Here’s What Sold at SP Arte 2017, the Heart of the Much-Watched Brazilian Art Market

Is Brazil's art market beginning to recover?

Visitors outside of the SP Arte, 2017. Photo: Ênio Cesar e Jéssica Mangaba, courtesy of SP Arte.

Brazil’s art market seems to have mastered the recent economic crisis and political instability, with dealers expressing optimism at the 13th edition of SP Arte in São Paulo.

Taking place at the city’s biennial pavilion, this year’s fair was split into three broad categories, with solo presentations on the ground floor, the main galleries sector on the second floor, and, for the first time, a dedicated design section on the third floor.

The fair is an important event in the domestic calendar, and not just in São Paulo, which serves as the nation’s primary arts hub. Organizers managed to lobby government to lower the state sales tax for participants for the five-day duration of the event (plus two extra days to close deals), to bring the exorbitant 50 to 60 percent sales tax down to a more manageable rate of between 15 to 16 percent. To attract international galleries, concessions on import duties have also been made during the run of the fair.

Guests mingling at SP Arte, 2017. Photo: Ênio Cesar e Jéssica Mangaba, courtesy of SP Arte.

All in all, SP Arte is a local affair. Founder and director Fernanda Feitosa estimates that 95 percent of visitors are Brazilian—and this, according to dealer Daniel Roesler of São Paulo and New York-based Nara Roesler, is what sets the fair apart. “The uniqueness is the Brazilian-ness,” he explained. “You don’t see a range of Brazilian artists like this anywhere in the world. On top of that, the international participants create a rich dialogue. At a time when fairs are becoming more international, the local flavor is important.”

A visitor at SP Arte, 2017. Photo: Ênio Cesar e Jéssica Mangaba, courtesy of SP Arte.

The gallery reported some good early sales. The São Paulo museum Pinacoteca do Estado acquired a recent painting by Bruno Dunley and a sculpture by Artur Lescher. Meanwhile, private collectors from Brazil and abroad bought works by Dunley, Rodolpho Parigi, Abraham Palatnik, Sergio Sister, Carlito Carvalhosa and Tomie Ohtake, and works from Vik Muniz’s “Handmade” series, among others.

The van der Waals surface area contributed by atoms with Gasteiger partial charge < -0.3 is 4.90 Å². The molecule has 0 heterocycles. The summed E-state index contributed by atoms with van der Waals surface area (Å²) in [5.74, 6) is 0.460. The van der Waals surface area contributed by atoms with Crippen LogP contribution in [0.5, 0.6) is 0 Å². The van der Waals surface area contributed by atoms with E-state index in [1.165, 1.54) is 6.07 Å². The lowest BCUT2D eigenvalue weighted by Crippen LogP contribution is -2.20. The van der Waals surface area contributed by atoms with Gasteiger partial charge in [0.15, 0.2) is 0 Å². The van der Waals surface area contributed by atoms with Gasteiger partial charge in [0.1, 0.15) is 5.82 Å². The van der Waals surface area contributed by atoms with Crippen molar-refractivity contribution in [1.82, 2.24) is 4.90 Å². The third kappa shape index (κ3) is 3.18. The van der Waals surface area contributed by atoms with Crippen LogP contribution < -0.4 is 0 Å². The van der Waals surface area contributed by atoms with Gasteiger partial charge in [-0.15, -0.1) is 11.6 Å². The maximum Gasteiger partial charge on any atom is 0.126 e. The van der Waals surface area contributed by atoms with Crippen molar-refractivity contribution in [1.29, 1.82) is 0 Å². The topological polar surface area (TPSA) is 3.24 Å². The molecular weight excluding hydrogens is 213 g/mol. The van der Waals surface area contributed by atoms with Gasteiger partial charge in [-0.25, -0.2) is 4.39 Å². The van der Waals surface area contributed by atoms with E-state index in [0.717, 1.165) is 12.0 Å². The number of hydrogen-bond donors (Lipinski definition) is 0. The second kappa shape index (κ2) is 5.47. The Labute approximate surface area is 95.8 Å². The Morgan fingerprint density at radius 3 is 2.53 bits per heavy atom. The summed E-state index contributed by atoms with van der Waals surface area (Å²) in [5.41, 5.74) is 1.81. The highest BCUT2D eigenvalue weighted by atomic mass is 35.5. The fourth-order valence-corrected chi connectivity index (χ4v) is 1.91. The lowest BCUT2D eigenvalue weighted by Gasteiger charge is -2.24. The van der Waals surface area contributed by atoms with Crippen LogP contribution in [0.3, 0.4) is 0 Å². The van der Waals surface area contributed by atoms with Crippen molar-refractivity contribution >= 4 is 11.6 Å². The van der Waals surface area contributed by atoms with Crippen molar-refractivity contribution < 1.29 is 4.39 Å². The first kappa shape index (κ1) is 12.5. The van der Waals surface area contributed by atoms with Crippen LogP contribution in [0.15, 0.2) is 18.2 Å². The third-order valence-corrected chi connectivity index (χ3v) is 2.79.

Nearby, fellow São Paulo and New York-based outfit Mendes Wood DM also reported a solid start, including a 14-piece set by Paulo Montero, which went to a Brazilian institution. The gallery also placed a painting by Lucas Arruda, two paintings by Solange Pessoa, a wall piece by Paloma Bosque, and several photographs by Paulo Nazareth.

Jac Leirner Closed Eyes (2017). Photo: Eduardo Ortega, courtesy of Fortes D’Aloia & Gabriel.

Another local gallery that did very well was Fortes D’Aloia & Gabriel, which nearly sold out its entire booth by the end of the second day. This included placements of works by Nuno Ramos, Jac Leirner, Lucia Laguna, Agnieszka Kurant, Efraim Almeida, Iran Ispírito Santo, and Luiz Zerbini. Gallery representative Marie Ana Pimenta told artnet News that most sold to Brazilian collectors, and were priced between $14,000 to $120,000. “Everyone is positive,” she said. “It was a good day for most galleries.”

Elsewhere, a São Paulo mainstay, the dealer Luisa Strina, sold works by Lygia Pape, Fernanda Gomes, Renata Lucas, and Cildo Meireles.

In contrast to the locals, overseas dealers reported slightly slower sales. As Fortes D’Aloia & Gabriel’s Pimenta noted, the Brazilians had a distinct advantage. “It’s our home fair,” she explained.

It was noticeable that the foreign participants brought works that they thought would appeal to a Latin American collector base, rather than offering the styles that have proven hot in the northern markets. There was lots of geometric abstraction and ephemeral pieces, in other words. “We certainly try to find a point of reference for the local audience when we do international fairs,” Heinrich Hohenlohe of Berlin’s Neugerriemschneider conceded, and others seemed to have followed the same path. But did the strategy pay off?

Yayoi Kusama’s My Visionary Live (2013). Photo: David Zwirner.

One of the most prominent international exhibitors, mega-gallery David Zwirner, reported the sale of canvasses by Yayoi Kusama and Oscar Murillo, a small piece by Francis Alÿs, and works by Lisa Yuskavage and Wolfgang Tillmans.

Thaddaeus Ropac brought a large sculpture and several works on paper by Georg Baselitz. The gallery’s head of operations, Markus Kormann, said the sculpture sold to a Brazilian collector, and that two drawings had been bought too.

Thaddaeus Ropac, Salzburg, Paris, London. Photo: courtesy of Thaddaeus Ropac.

A few booths over, London’s White Cube brought works by Gabriel Orozco, Virginia Overton, Damian Ortega, Damien Hirst, and Antony Gormley. “We have placed a series of important works by a variety of artists in the region,” director Peter Bentley-Brandt said in an email.

Although the gallery declined to divulge details, fellow Brit dealer Stephen Friedman said, “We did well,” while Mexico City’s Kurimanzutto allowed that they were “pleased” with sales.

Based on the market snapshot of SP Arte, it seems that confidence in the Brazilian sector is slowly returning, although the trend at the fair points towards slightly greater interest in works by local artists rather than foreign imports—which may be the result of the Brazilian government’s protectionist import policy. Regardless, it seems the recovery of Brazil’s art market is off to a promising start.

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